Almost a decade ago, I discovered a kindred spirit when I served on the city’s ethnic issues board – formed because we are the city with the second highest ethnic diversity in MI. This friend and I had much in common: mothers with children around the same ages, families who were happy to support our activism, taking on leadership roles in our respective houses of worship (the Hindu temple and a United Methodist church), enthusiasm to embrace and engage the diversity of our community, and a shared understanding of our immigrant stories. We did many things together – co-chairing the City of Troy’s EthniCity festival, working with our public schools to ensure that our educators had a better understanding of the religious and cultural diversity in our midst, and initiating the first annual ethnic festival at our children’s middle school. We participated in the Troy-area Interfaith Group’s annual National Day of Prayer events, dragged our reticent spouses to dialogue on the International Day of Peace, and coordinated elements for interfaith Thanksgiving celebrations at local houses of worship. Our paths have diverged over the years, and yet they have stayed the same: today, our efforts focus on concerns over human rights abuses, particularly when the victims are girls and women.
She and others from the interfaith group been working to prevent human trafficking, an issue highlighted by the Metropolitan Coalition of Congregations. The Coalition’s parent organization, the Harriet Tubman Center, connects individuals, institutions and organizations to increase participatory democracy and create greater equity throughout all of Michigan. Human trafficking is one of their main concerns: it occurs in 161 countries, including the US, where over 100,000 people are forced into slavery in the US each year – including children and women, for both labor and sexual exploitation. Michigan is a major source, transit, and destination state for trafficking, comparable in many ways to the demographics of the State of Florida. Michigan’s proximity to the Canadian border and waterways increases the likelihood of trafficking in the state: unfortunately, eighty percent of Michigan police officers are untrained as to the crime of human trafficking. My friend’s church created a website to provide information, education and resources, organized programs and showed documentaries to raise awareness about this little noticed problem. She shared with me the heart wrenching story of a young girl who was trafficked in a neighboring city, and has committed to providing these victims a voice.
While she focuses on issues closer to home, I have become an advocate for victims on the other side of the world who also have no voice. As a Board member of the Hindu American Foundation, I am now involved in advocating for the rights of Hindus around the world who suffer human rights abuses. The Hindu American Foundation’s annual report on human rights abuses against Hindus was recently released and this year, focuses on the following regions where there are egregious or particular concerns: Afghanistan, Bangladesh, Malaysia, Pakistan, Bhutan, the Indian state of Jammu and Kashmir, Sri Lanka, Fiji, Saudi Arabia, and Trinidad and Tobago.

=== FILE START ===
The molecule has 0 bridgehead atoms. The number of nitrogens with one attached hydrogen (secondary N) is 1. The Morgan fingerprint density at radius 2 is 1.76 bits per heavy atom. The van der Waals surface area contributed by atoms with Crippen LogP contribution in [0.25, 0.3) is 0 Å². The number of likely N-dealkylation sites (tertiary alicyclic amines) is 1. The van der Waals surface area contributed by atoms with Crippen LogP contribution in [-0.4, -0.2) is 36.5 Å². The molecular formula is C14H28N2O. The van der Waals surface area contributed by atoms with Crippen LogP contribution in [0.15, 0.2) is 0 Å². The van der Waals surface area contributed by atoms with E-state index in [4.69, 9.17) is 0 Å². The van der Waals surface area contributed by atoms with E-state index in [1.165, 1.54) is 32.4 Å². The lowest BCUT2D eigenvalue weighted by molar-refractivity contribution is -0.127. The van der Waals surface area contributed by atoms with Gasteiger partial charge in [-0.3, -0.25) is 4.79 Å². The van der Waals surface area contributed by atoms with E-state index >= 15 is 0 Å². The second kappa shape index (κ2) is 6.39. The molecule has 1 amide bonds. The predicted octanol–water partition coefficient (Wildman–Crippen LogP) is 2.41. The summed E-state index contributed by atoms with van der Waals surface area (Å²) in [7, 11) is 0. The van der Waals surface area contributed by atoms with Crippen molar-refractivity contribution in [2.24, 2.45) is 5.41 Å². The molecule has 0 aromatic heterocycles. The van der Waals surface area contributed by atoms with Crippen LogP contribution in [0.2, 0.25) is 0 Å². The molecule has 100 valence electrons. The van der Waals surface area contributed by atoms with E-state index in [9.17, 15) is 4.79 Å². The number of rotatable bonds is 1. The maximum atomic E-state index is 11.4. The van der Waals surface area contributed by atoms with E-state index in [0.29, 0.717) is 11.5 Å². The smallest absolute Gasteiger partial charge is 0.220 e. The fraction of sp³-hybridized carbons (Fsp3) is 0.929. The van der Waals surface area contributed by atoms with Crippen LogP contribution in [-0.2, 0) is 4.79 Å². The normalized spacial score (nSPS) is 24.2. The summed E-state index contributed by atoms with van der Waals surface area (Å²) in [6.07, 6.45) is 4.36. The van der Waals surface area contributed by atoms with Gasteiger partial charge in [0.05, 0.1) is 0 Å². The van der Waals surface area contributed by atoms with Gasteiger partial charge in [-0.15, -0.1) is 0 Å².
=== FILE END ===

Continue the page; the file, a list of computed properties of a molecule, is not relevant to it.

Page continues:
Similar to the Metropolitan Coalition, grassroots organizations on the other side of the world collect this information and their work is critical in raising awareness. In Bangladesh alone, the Bangladesh Minority Watch (BDMW), Bangladesh Hindu Buddhist Christian Unity Council USA (BHBCUC-USA), and Human Rights Congress for Bangladesh Minorities (HRCBM) have been at the forefront. Hindu minorities in these 9 countries and the Indian state of Jammu & Kashmir are subject to varying degrees of legal and institutional discrimination, restrictions on their religious freedom, social prejudice, violence, social persecution, and economic and political marginalization. Hindu women are especially vulnerable and face kidnappings and forced conversions in countries such as Bangladesh and Pakistan. Samir Kalra, HAF’s Director and Senior Human Rights Fellow, conducted a week long fact-finding mission at refugee camps in Jodhpur, India, that house Pakistani Hindu refugees, and recently highlighted the plight of Pakistan’s missing girls. Persecution by state and non-state actors – sometimes in conjunction – has led a growing number of Hindus to flee their country of origin and live as refugees.
And this is where kindred spirits can converge again, as we consider the plight of the Bhutanese Hindus. The Kingdom of Bhutan is a democratic constitutional monarchy, with elections held in 2008 and 2013. It is a multi-religious, multi-cultural, multi-ethnic, and multi-lingual society. But as reported by the Foundation, “in the early 1990s, Bhutan implemented the discriminatory “One Nation, One people” policies to forcibly homogenize the country to the majority Buddhist Drukpa culture. This culminated in the eviction of over 100,000 mostly Hindu Lhotshampas (ethnic Nepalis), drastically reducing their population from 42% to between 25% and 30%. Approximately 108,000 Lhotshampa refugees were housed in UNHCR administered camps in Nepal until 2007, when the “resettlement movement” first began. As of September 2013, more than 82,000 refugees were resettled in third countries, including over 69,000 in the U.S. The resettled Bhutanese Hindu community in the U.S. has reported facing a number of challenges, including a high incidence of mental illness and suicide, and difficulty retaining their cultural and religious traditions.” Michigan’s metro areas of Lansing and Grand Rapids are home to large populations of the Bhutanese refugees, and Hindu friends in the region are active in supporting them as they learn to adjust to a new life in America. And I know that my friend and I will add our efforts to theirs, as we work to create a more compassionate and caring world.